Tuesday, 02 Jun 2020

Government of Canada makes a significant Coastal Restoration Fund investment in Canada's Arctic

INUVIK, NT, May 24: The protection and restoration of the environment is a top priority of the Government of Canada, which is providing resources through the Oceans Protection Plan that will make our oceans and coasts safer, cleaner and healthier for the benefit of all Canadians and future generations.

Mr. Michael McLeod, Member of Parliament for the Northwest Territories, on behalf of the Honourable Dominic LeBlanc, Minister of Fisheries, Oceans and the Canadian Coast Guard, announced today that Aurora College will receive $410,000 over 5 years for research to help identify and restore key areas of coastal ecosystems in northern Canada.

In May 2017, the Government of Canada announced the $75 million Coastal Restoration Fund to help rehabilitate some of our most vulnerable coastline and protect marine life and ecosystems. The Coastal Restoration Fund supports projects that contribute to coastal restoration on all of Canada's coasts. Preference is given to projects that are multiyear and involve a broad number of partners that include Indigenous groups.

The Coastal Restoration Fund is part of the $1.5-billion Oceans Protection Plan ─ the largest investment ever made to protect Canada's coasts and waterways. In collaboration with Indigenous peoples, local stakeholders and coastal communities, the Government of Canada is creating a world-leading marine safety system that provides economic opportunities for Canadians today, while protecting our coasts and waterways for generations to come.

Quotes

Our Government is committed to protecting our coasts - that's why we announced the Oceans Protection Plan to help keep our oceans safe, clean, and able to support local communities. The $75 million Coastal Restoration Fund is an opportunity for local groups to address threats to our ocean and coastal areas. I am pleased that our collaboration with this academic institution will promote healthy, thriving ecosystems in Canada's Arctic for future generations.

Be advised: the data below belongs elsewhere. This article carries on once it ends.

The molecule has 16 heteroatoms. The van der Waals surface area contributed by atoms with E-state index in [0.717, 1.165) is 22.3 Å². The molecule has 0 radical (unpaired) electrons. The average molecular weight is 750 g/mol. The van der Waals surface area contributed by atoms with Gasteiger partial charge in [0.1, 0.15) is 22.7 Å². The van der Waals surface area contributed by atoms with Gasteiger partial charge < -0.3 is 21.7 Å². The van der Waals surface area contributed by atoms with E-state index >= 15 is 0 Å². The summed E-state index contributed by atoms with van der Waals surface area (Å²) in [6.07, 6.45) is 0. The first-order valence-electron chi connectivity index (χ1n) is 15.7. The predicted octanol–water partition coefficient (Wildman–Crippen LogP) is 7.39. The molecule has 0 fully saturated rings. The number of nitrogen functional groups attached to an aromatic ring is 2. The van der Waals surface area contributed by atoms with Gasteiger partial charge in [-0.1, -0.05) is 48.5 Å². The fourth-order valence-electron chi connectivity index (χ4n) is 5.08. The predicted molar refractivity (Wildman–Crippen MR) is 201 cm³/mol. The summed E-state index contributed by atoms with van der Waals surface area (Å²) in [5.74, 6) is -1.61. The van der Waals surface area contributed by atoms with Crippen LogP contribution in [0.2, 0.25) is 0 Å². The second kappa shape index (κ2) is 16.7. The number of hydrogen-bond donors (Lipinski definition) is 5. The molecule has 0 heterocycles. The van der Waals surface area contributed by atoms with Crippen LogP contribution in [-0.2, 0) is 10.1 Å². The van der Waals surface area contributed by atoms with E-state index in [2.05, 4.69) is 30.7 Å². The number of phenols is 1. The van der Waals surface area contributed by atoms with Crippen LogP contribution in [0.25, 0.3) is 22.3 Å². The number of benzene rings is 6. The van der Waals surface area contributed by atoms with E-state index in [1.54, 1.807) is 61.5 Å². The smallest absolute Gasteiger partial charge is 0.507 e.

- The Honourable Dominic LeBlanc, Minister of Fisheries, Oceans and the Canadian Coast Guard

It's important to focus on the health of the Arctic environment now, so that Canada can assess changes and risks, and put plans in place to protect its long-term future. This funding will help provide researchers with vital information on the current state of our cherished Arctic ecosystems, and also provide opportunities to develop strategies to mitigate future risks.

- Michael McLeod, Member of Parliament, NWT

Quick Facts

Aurora College's Aurora Research Institute in the Northwest Territories will receive $410,000 to examine the effects of ground slumping due to permafrost thaw on the nearshore waters of the Beaufort Sea coast near Tuktoyaktuk.
Funding will also be used to develop restoration plans to mitigate these effects using native plant species.
Local Indigenous knowledge will be used to identify study sites that are close to locally significant fishing locations.
Researchers will work closely with residents of Tuktoyaktuk; the Tuktoyaktuk Hunters and Trappers Committee will play a pivotal role in designing the study.

(PRN | 2 years ago)